Wednesday, February 20, 2008

What Every Seller Should Know - Part I

Before you think about putting your home up for sale, there are a few things that you should know. For the most part, these are general ideas, applicable to most forms of real estate. Check with your Realtor® to be sure.

1. Selling is a 4-step process

Sale <-> Offer <-> Showings <-> Competitive Price

A: In order to get a sale “A”, you must:
B: Get an offer. In order to get an offer “B”, you must:
C: Get showings. People do not buy a home without seeing it,
at least once (usually twice). In order to get showings “C”, you must:
D: Have a competitive price. Your Realtor® can help you price your home
competitively, while earning the top dollar for you. If your price is not competitive, prospective buyers will not even look at your home, since you cannot be objective about the price of your own home, and they do not want to insult you with a low (but fair) offer, when there are other, more realistically-priced homes available.

2. The Seller’s Job

Your job, as the home seller, consists of two critical tasks:

A. You must price your home competitively, and
B. You must “stage” it well (in other words, make it look its best for prospective buyers).

If you, the seller, do your job well, your Realtor® will be more able to do their job well – get your home sold for the most money in the fastest time possible.

3. The Market Analysis

A Comparative Market Analysis (CMA) gives you a range of value that a ready, willing, and able buyer may pay for your home in a competitive market. If you price your home above the CMA range, you risk ever getting a sale (based on the 4-step process described above). If you price your home in the CMA range, you are doing your job of pricing your home competitively.

4. How Much Is Your Time Worth?

Selling a home looks easy. But if you stop to add up all of the time, effort, and money put into advertising, phone calls, showings, paperwork, negotiating an offer, dealing with lenders, title companies, building inspectors, obtaining public records, and shouldering the liability of the sales process, you quickly find that the Realtor® earns their commission at a fair wage.

5. Third-party Negotiators

When an offer is received on a home, there is likely to be several thousand dollars between your asking price and the offered price. Should you stick to your guns? If you do, you may lose the sale. If you don’t, you may cheat yourself. This is likely to be a time of compromise, of give-and-take. But knowing how much to give, and whether to give at all, demands knowledge and negotiating skill. The fact is that you are in an awkward position to best advance your own interests.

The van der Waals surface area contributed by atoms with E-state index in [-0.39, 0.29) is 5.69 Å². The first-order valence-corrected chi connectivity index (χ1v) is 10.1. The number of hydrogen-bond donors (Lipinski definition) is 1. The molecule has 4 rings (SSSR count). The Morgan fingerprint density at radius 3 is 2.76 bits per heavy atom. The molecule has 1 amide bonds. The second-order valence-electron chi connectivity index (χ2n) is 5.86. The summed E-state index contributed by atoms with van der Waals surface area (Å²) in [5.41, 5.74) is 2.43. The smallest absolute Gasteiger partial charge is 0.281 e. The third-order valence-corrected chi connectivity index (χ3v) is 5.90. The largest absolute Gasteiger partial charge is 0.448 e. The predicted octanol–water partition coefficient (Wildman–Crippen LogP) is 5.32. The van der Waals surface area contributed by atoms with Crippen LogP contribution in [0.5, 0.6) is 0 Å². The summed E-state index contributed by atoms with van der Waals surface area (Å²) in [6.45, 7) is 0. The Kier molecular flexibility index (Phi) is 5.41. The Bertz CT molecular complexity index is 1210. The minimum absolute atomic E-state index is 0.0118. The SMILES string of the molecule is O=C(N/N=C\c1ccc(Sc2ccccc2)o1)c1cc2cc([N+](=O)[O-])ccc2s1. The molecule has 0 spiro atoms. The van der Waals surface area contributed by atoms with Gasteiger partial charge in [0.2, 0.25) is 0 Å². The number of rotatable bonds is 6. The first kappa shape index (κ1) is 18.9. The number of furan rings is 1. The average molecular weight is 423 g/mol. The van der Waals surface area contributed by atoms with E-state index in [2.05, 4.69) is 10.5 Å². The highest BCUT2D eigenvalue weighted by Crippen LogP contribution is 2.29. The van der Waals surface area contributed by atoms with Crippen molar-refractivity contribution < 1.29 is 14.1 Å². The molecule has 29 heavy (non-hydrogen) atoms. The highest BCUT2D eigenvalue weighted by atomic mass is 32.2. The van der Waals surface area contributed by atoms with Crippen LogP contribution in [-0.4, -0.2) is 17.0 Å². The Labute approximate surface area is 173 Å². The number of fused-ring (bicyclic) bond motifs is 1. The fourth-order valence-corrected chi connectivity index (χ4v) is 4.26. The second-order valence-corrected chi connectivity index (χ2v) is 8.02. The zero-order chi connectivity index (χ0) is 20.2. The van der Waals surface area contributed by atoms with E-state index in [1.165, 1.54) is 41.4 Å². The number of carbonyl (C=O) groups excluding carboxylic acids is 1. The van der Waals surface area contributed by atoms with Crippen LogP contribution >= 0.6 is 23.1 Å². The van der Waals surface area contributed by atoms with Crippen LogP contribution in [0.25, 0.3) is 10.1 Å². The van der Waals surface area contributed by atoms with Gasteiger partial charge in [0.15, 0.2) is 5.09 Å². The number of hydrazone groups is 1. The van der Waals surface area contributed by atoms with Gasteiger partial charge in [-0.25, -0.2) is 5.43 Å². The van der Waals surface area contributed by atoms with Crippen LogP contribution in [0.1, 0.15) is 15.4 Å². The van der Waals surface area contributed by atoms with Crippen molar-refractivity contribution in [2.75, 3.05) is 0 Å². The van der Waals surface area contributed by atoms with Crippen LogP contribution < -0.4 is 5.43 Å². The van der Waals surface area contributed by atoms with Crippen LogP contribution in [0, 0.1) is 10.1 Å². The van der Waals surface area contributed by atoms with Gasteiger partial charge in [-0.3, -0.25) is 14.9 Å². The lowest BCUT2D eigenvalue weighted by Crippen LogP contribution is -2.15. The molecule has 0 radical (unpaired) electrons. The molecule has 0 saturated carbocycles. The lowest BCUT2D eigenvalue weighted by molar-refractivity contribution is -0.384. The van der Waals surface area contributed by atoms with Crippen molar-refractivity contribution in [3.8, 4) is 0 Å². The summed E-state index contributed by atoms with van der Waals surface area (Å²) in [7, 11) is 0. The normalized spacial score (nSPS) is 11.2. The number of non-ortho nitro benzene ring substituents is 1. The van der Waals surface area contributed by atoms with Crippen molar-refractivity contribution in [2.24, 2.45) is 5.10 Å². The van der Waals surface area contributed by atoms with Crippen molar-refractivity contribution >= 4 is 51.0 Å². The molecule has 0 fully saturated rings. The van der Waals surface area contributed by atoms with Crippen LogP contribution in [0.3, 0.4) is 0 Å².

At this point, your Realtor’s® advice is invaluable. As a third party, your Realtor’s® objective viewpoint will be reassuring to the buyer. And as a seller, you’ll have an experienced professional in your corner to bargain for you.

6. Cooperating Brokers

Did you know that there are over 1100 licensed Realtors® in the Ann Arbor Area Board of Realtors®? When you list your home for sale with a cooperating broker, you immediately gain not just the listing broker and their agents, but all those other 1100 salespeople working to help sell your home. When you consider the commission paid, how could you hire 1100 experienced salespeople to work for you at the same total compensation?

7. Improvements That Will Pay Off

There are two primary improvements that will have an immediate positive impact on selling your home – the condition of the kitchen and bathrooms.

In both cases, make sure the rooms are clean and freshly painted – preferably white, or a slight off-white. Make sure the faucets work, with no drips. Make sure the sink drains do not leak – and, by all means, do a spotless clean-up job in the cabinet under the sink. Clean the windows and curtains, and clean the light fixture. It might help to put in a brighter light bulb, too.

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